WINNIPEG — Some businesses, which were closed for months because of the pandemic, were able to reopen their doors on Friday, but they’re doing so at just 25 per cent capacity, along with other strict rules.
Restaurants and lounges were among those businesses. On top of capacity limits customer groups must also be from the same household.
For the first time in months Magnus Johnson and his wife are sitting inside their favourite coffee shop, grabbing a bite to eat over the lunch hour.
“It’s really quite nice, and it’s nice to have coffee out of a proper cup,” said Johnson
They’re some of the first customers to dine in at San Vito Coffee Shop on day one, where owner Geordie Wilson says the morning was slower than slow.
“Zero, like there was no one in here,” said Wilson.
For some restaurants that uncertainty is keeping their doors closed for dine in for now.
“We are getting some phone calls inquiring about whether we’re open or not but are people actually, are we going to be able to fill that 25 percent,” said Monika Panos, owner of Taverna Rodos Restaurant and lounge.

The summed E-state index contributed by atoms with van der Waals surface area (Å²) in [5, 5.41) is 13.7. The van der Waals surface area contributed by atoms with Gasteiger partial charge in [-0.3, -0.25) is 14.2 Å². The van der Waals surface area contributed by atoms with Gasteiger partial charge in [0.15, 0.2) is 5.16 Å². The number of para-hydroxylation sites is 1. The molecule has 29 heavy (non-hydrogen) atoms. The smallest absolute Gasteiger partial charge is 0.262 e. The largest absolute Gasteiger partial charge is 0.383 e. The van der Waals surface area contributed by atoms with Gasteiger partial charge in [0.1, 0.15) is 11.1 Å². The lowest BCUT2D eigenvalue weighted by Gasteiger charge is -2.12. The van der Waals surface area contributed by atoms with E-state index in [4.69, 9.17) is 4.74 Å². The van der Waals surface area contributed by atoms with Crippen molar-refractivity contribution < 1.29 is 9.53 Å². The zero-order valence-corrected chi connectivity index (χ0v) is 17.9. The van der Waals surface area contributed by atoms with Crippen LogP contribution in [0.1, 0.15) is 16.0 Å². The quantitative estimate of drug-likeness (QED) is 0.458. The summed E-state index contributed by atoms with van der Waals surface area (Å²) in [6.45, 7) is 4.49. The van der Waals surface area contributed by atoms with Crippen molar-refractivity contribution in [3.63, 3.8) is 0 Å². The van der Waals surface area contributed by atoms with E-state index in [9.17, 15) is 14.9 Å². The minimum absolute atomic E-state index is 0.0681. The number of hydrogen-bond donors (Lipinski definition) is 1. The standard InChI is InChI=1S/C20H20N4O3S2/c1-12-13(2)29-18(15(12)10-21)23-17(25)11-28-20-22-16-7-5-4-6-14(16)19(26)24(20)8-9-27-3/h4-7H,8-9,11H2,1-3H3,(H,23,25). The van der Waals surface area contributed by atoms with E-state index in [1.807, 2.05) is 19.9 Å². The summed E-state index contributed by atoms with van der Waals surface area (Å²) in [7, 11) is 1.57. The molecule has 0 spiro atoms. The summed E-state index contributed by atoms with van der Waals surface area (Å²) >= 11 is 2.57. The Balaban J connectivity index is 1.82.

She’s not reopening yet, wondering if patrons will show up and how the household rule is supposed to be handled.
“Do we pay the fine, do I put my staff through that, I don’t know. I don’t have the answers,” said Panos.
The health order says restaurants must take reasonable measures to ensure all persons at a table live at the same residence, like checking IDs.
“You know four individuals, roughly of the same age sitting at the same table, and their IDs weren’t checked to see if they live at the same residence, I would say that wasn’t probably a reasonable attempt,”, said Dr. Brent Roussin, the chief provincial public health officer.
Other businesses are allowed to reopen in a limited capacity like nail salons, tattoo shops and gyms.
Gyms can only do individual or one-on-one training, with no group fitness allowed.
“I’m definitely excited because I think everyone is missing that human connection. We’re all looking forward to seeing everyone in person, it’s very different than staring at screens,” said Kathryn Dzikowicz from Blue Sky Fitness Studio.
While customers may only be trickling in on day one as they test the waters, Geordie Wilson is optimistic that will change.
“I think it will start to increase and people will become more comfortable with it, and I think if everyone just keeps doing what they’re supposed to be doing I think we’ll work our way through this thing.”
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